Leafcutters are the dominant herbivores of the Neotropics, consuming far more vegetation than any other group of animals of comparable taxonomic diversity, including mammals, homopterans, and lepidopterans. The amount of vegetation cut from tropical forests by Atta alone has been calculated on the basis of twelve studies to lie between 12 and 17 percent of leaf production (Cherrett, 1986). Grass-cutting species of Atta, which are distinguished from other members of the genus by their short, massive mandibles, are equally voracious. Each colony of Atta capiguara uses about 30 to 150 kilograms of dry matter each year; the figure of Atta vollenweideri is 90 to 250 kilograms per year. Atta capiguara reduces the commercial carrying capacity of pastureland, measured by the number of head of sustainable cattle, by as much as 10 percent (Fowler et al., 1986a).

Because of the catholicity of their diets, or rather the diets of their fungus, leafcutters have an extraordinarily diverse impact on agriculture. It includes the direct distribution of most kinds of crops, loss of land surface to the large nests (from 30 to 600 square meters per nest, when soil erosion is included), accidents caused to animals and agricultural machinery, and highway and other right-of-way damage from the excavation of the huge nests. Because of the variation in damage from one country to the next, the total loss due to the ants is impossible to calculate, but it is probably in the billions of dollars. Yet research on leafcutters remains relatively neglected. According to Cherrett (1986), by the early 1980s only 1250 articles had been written on Atta and Acromyrmex, as opposed to 10,000 on locusts.

Leafcutting ants have been important to the economy of Latin America throughout historical times. The early Portuguese colonists, who dubbed Brazil the kingdom of the ants, left behind such testaments to the saúva as the following: “If there is not much wine in this land it is because of ants which strip the leaves and fruit” (1587), “In a word, it is the worst scourge that farmers have” (1788), and “Either Brazil kills the saúva or the saúva will kill Brazil” (1822) (cited by Mariconi, 1970). Deep within their huge nests, able to multiply themselves many times each year, the leafcutters are nearly invulnerable to anything but massive poisoning.

Because so many species thrive in cleared land and secondary forests, leafcutters as a whole have benefitted by the advent of European civilization. The ubiquitous Atta cephalotes, for example, is specialized to live in forest gaps, and as a consequence it is able to invade subsistence farms and plantations from Mexico to Brazil (Cherrett and Peregrine, 1976). Prior to 1954 Atta capiguara around São Paulo was limited to a small savanna south of the city and had little or no economic impact in the area. When nearby forests were cleared for conversion to coffee plantations and then pastureland, the species spread rapidly and reached pest proportions. After Acromyrmex octospinosus was accidentally introduced into the West Indian island of Guadaloupe, shortly before 1954, it spread rapidly to become an important agricultural pest (Therrien et al., 1986). If any leafcutter ants, and especially Atta, were to be established in sub-Saharan Africa or some other part of the Old World tropics, the result might be an ecological catastrophe. The terrestrial ecosystems of these continents are unprepared for a herbivore with the resiliency and proficiency of these highly organized insects.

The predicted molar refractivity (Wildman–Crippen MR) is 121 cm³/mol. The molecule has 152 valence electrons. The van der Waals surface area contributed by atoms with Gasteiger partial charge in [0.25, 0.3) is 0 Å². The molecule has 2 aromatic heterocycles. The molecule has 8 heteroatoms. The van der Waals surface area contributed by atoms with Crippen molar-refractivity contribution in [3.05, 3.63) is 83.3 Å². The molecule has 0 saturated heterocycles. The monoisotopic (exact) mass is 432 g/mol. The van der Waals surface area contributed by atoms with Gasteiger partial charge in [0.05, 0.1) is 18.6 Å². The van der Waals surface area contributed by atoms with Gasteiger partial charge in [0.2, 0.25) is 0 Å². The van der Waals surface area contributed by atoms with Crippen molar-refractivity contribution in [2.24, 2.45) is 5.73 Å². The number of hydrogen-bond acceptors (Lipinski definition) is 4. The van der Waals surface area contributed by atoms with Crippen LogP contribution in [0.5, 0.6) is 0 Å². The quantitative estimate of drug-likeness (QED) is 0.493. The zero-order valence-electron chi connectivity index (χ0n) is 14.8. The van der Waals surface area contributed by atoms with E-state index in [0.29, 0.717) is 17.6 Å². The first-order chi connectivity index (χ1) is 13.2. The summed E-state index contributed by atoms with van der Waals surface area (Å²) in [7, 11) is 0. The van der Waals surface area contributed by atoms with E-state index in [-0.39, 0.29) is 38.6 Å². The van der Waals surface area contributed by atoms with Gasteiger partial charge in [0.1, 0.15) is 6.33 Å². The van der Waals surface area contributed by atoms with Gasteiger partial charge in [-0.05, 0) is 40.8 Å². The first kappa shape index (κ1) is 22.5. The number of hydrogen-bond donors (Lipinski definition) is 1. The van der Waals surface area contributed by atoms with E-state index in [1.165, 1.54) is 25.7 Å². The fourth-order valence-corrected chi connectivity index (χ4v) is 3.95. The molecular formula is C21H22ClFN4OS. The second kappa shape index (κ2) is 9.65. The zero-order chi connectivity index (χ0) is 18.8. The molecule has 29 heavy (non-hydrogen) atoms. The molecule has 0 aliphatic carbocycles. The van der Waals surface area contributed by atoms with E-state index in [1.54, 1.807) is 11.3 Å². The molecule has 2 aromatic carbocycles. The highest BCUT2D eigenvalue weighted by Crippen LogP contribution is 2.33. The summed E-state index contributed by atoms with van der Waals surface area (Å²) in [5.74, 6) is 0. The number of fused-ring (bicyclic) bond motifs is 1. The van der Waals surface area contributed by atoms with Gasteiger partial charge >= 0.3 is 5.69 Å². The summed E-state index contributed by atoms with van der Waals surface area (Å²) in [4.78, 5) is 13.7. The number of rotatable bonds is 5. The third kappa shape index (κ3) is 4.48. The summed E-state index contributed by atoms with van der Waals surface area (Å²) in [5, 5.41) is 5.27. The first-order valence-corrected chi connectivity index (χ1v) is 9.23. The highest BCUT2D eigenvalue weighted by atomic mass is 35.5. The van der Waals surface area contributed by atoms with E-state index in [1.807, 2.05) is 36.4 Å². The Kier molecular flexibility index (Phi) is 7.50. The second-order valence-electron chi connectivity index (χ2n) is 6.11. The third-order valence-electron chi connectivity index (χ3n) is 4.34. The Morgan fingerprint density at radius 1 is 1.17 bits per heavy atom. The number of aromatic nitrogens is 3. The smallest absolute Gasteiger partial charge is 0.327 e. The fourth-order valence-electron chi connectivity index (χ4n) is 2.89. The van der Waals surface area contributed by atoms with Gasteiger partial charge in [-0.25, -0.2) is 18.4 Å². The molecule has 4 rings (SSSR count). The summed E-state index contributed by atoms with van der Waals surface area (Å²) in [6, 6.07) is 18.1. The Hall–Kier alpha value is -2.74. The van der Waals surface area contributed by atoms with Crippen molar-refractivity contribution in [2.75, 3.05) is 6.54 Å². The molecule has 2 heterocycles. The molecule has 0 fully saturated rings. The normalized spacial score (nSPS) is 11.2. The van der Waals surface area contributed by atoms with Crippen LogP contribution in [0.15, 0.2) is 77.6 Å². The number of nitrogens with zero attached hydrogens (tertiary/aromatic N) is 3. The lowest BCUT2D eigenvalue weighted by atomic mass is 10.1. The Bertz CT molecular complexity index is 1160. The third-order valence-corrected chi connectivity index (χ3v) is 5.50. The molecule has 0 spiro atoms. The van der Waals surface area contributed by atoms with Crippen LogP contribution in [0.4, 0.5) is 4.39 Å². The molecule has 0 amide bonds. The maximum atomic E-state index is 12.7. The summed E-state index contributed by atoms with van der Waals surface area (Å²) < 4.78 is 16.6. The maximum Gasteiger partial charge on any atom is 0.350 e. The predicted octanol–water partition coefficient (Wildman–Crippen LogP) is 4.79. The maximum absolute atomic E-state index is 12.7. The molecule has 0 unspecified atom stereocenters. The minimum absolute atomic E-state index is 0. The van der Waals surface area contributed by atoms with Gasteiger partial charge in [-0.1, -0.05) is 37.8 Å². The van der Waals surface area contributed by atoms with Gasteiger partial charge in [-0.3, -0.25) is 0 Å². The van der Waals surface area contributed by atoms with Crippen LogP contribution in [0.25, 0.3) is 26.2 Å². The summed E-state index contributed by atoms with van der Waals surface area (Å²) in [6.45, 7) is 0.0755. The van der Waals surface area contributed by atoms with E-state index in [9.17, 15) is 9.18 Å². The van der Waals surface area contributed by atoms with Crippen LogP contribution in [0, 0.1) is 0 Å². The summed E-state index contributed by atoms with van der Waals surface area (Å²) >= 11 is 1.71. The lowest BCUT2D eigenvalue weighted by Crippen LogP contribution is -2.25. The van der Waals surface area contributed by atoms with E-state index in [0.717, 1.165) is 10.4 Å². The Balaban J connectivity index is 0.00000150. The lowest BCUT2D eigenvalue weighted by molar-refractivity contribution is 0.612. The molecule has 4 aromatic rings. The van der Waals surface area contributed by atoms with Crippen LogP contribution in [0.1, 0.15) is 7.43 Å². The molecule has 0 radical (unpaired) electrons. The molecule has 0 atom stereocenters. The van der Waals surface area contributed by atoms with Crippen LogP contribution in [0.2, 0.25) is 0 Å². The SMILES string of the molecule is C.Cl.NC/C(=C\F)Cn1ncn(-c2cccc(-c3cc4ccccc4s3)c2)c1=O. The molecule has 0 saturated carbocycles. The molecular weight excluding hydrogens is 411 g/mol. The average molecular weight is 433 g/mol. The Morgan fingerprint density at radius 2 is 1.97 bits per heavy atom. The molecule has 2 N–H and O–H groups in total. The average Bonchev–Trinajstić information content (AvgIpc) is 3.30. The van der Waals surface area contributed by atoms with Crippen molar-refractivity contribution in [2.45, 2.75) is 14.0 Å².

Yet in spite of the problems leafcutters cause, it would be a mistake to think of them as the uncompromising enemy of humankind. During millions of years of coevolution with their natural environment, they have become an integral part of the ecosystems of the New World tropics and warm temperate zones. They supplant to a large extent the populations of herbivorous mammals, which are relatively sparse through most of the New World tropics. They prune the vegetation, stimulate new plant growth, break down vegetable material rapidly, and turn and enrich the soil. In the tropical moist forests, Atta are major deep excavators of soil and stimulators of root growth (Haines, 1978). If leafcutters were to be extirpated, a profound readjustment of the structure of forests and grasslands would result, including the extinction of at least a few species of plants and animals. Such considerations have led Harold G. Fowler and his co-workers in Brazil (personal communication) to call for the protection of Atta robusta, a local forest-dwelling species in São Paulo State now endangered by rapid deforestation within its range.

Leafcutting ants are among the most advanced of all the social insects. They arose in the New World, most likely in South America when that continent was isolated from the remainder of the Western Hemisphere. During the past ten thousand years, a mere eyeblink in geological time, these insects have encountered the most advanced product of mammalian evolution from the Old World, Homo sapiens. Certain difficulties have arisen from this contact, with the great bulk of the losses occurring on the human side. In order to redress the balance, we need to learn a great deal more about the biology of our adversaries, paying particular attention to the weak points that undoubtedly occur in their complicated social systems. But the goal should be intelligent management of their populations and never their complete eradication. Our advantage--and responsibility--lies in the fact that we can think about these matters and they cannot.

Fungus culturing